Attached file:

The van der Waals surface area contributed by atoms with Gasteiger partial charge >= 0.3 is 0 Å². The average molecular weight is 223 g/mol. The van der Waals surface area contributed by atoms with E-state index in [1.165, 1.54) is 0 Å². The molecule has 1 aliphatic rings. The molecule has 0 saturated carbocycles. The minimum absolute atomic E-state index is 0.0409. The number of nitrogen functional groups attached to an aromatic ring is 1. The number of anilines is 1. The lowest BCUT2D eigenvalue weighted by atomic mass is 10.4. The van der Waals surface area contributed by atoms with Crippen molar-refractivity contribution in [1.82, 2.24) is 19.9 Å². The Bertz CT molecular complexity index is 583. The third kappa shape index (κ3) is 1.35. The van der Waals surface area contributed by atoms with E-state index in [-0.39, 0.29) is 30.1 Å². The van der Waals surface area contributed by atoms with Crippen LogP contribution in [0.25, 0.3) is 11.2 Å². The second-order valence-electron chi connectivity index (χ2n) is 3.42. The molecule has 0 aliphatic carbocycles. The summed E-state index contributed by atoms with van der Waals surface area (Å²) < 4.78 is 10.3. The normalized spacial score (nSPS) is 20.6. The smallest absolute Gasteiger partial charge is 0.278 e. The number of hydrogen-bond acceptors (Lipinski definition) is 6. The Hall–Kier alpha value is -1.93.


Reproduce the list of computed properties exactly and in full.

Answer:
The van der Waals surface area contributed by atoms with Gasteiger partial charge >= 0.3 is 0 Å². The average molecular weight is 223 g/mol. The van der Waals surface area contributed by atoms with E-state index in [1.165, 1.54) is 0 Å². The molecule has 1 aliphatic rings. The molecule has 0 saturated carbocycles. The minimum absolute atomic E-state index is 0.0409. The number of nitrogen functional groups attached to an aromatic ring is 1. The number of anilines is 1. The lowest BCUT2D eigenvalue weighted by atomic mass is 10.4. The van der Waals surface area contributed by atoms with Crippen molar-refractivity contribution in [1.82, 2.24) is 19.9 Å². The Bertz CT molecular complexity index is 583. The third kappa shape index (κ3) is 1.35. The van der Waals surface area contributed by atoms with E-state index in [-0.39, 0.29) is 30.1 Å². The van der Waals surface area contributed by atoms with Crippen LogP contribution in [0.25, 0.3) is 11.2 Å². The second-order valence-electron chi connectivity index (χ2n) is 3.42. The molecule has 0 aliphatic carbocycles. The summed E-state index contributed by atoms with van der Waals surface area (Å²) < 4.78 is 10.3. The normalized spacial score (nSPS) is 20.6. The smallest absolute Gasteiger partial charge is 0.278 e. The number of hydrogen-bond acceptors (Lipinski definition) is 6. The Hall–Kier alpha value is -1.93.